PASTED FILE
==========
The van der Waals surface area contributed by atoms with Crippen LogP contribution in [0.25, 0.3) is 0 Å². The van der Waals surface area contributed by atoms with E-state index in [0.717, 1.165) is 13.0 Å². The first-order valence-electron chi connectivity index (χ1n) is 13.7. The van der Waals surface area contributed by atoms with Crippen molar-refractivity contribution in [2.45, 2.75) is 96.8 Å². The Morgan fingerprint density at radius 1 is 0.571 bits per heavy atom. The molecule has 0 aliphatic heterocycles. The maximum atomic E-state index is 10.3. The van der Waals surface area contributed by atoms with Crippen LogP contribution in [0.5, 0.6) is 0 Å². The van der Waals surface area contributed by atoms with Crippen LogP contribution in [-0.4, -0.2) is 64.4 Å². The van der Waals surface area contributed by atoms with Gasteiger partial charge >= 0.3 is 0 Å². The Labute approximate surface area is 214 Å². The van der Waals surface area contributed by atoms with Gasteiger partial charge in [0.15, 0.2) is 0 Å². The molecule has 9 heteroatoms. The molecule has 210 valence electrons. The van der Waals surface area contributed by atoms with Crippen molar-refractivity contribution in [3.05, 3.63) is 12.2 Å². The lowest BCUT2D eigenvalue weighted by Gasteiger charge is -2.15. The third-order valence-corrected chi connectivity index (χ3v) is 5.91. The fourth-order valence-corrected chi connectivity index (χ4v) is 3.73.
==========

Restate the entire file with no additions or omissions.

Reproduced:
The van der Waals surface area contributed by atoms with Crippen LogP contribution in [0.25, 0.3) is 0 Å². The van der Waals surface area contributed by atoms with E-state index in [0.717, 1.165) is 13.0 Å². The first-order valence-electron chi connectivity index (χ1n) is 13.7. The van der Waals surface area contributed by atoms with Crippen molar-refractivity contribution in [2.45, 2.75) is 96.8 Å². The Morgan fingerprint density at radius 1 is 0.571 bits per heavy atom. The molecule has 0 aliphatic heterocycles. The maximum atomic E-state index is 10.3. The van der Waals surface area contributed by atoms with Crippen LogP contribution in [0.5, 0.6) is 0 Å². The van der Waals surface area contributed by atoms with Crippen LogP contribution in [-0.4, -0.2) is 64.4 Å². The van der Waals surface area contributed by atoms with Gasteiger partial charge >= 0.3 is 0 Å². The Labute approximate surface area is 214 Å². The van der Waals surface area contributed by atoms with Gasteiger partial charge in [0.15, 0.2) is 0 Å². The molecule has 9 heteroatoms. The molecule has 210 valence electrons. The van der Waals surface area contributed by atoms with Crippen molar-refractivity contribution in [3.05, 3.63) is 12.2 Å². The lowest BCUT2D eigenvalue weighted by Gasteiger charge is -2.15. The third-order valence-corrected chi connectivity index (χ3v) is 5.91. The fourth-order valence-corrected chi connectivity index (χ4v) is 3.73.